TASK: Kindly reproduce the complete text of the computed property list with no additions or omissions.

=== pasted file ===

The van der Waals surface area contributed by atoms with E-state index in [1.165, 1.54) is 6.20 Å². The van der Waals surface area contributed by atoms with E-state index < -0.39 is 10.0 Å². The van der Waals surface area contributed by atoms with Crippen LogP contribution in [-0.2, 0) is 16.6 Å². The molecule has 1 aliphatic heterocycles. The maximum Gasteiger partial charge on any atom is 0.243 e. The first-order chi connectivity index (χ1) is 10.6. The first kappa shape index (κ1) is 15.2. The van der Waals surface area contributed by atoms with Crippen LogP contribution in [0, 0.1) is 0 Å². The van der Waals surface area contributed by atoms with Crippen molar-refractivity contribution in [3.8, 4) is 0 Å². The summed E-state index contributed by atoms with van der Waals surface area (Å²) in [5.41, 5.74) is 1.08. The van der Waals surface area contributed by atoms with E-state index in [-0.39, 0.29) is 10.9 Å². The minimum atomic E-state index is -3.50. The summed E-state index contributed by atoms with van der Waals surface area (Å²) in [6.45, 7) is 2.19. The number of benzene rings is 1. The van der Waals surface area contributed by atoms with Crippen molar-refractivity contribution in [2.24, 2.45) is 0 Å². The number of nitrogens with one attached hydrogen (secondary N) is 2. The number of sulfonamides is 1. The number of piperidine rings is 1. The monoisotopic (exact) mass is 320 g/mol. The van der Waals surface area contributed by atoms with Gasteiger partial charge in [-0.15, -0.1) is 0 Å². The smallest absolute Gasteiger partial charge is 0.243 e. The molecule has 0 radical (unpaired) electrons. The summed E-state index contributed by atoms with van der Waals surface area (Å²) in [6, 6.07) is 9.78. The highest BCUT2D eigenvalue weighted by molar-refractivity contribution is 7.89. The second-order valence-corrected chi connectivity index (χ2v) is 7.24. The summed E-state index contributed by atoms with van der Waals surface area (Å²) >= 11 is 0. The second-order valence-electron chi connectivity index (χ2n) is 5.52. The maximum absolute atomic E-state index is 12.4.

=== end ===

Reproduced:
The van der Waals surface area contributed by atoms with E-state index in [1.165, 1.54) is 6.20 Å². The van der Waals surface area contributed by atoms with E-state index < -0.39 is 10.0 Å². The van der Waals surface area contributed by atoms with Crippen LogP contribution in [-0.2, 0) is 16.6 Å². The molecule has 1 aliphatic heterocycles. The maximum Gasteiger partial charge on any atom is 0.243 e. The first-order chi connectivity index (χ1) is 10.6. The first kappa shape index (κ1) is 15.2. The van der Waals surface area contributed by atoms with Crippen LogP contribution in [0, 0.1) is 0 Å². The van der Waals surface area contributed by atoms with Crippen molar-refractivity contribution in [3.8, 4) is 0 Å². The summed E-state index contributed by atoms with van der Waals surface area (Å²) in [5.41, 5.74) is 1.08. The van der Waals surface area contributed by atoms with E-state index in [-0.39, 0.29) is 10.9 Å². The minimum atomic E-state index is -3.50. The summed E-state index contributed by atoms with van der Waals surface area (Å²) in [6.45, 7) is 2.19. The number of benzene rings is 1. The van der Waals surface area contributed by atoms with Crippen molar-refractivity contribution in [2.24, 2.45) is 0 Å². The number of nitrogens with one attached hydrogen (secondary N) is 2. The number of sulfonamides is 1. The number of piperidine rings is 1. The monoisotopic (exact) mass is 320 g/mol. The van der Waals surface area contributed by atoms with Gasteiger partial charge in [-0.15, -0.1) is 0 Å². The smallest absolute Gasteiger partial charge is 0.243 e. The molecule has 0 radical (unpaired) electrons. The summed E-state index contributed by atoms with van der Waals surface area (Å²) in [6, 6.07) is 9.78. The highest BCUT2D eigenvalue weighted by molar-refractivity contribution is 7.89. The second-order valence-corrected chi connectivity index (χ2v) is 7.24. The summed E-state index contributed by atoms with van der Waals surface area (Å²) >= 11 is 0. The second-order valence-electron chi connectivity index (χ2n) is 5.52. The maximum absolute atomic E-state index is 12.4.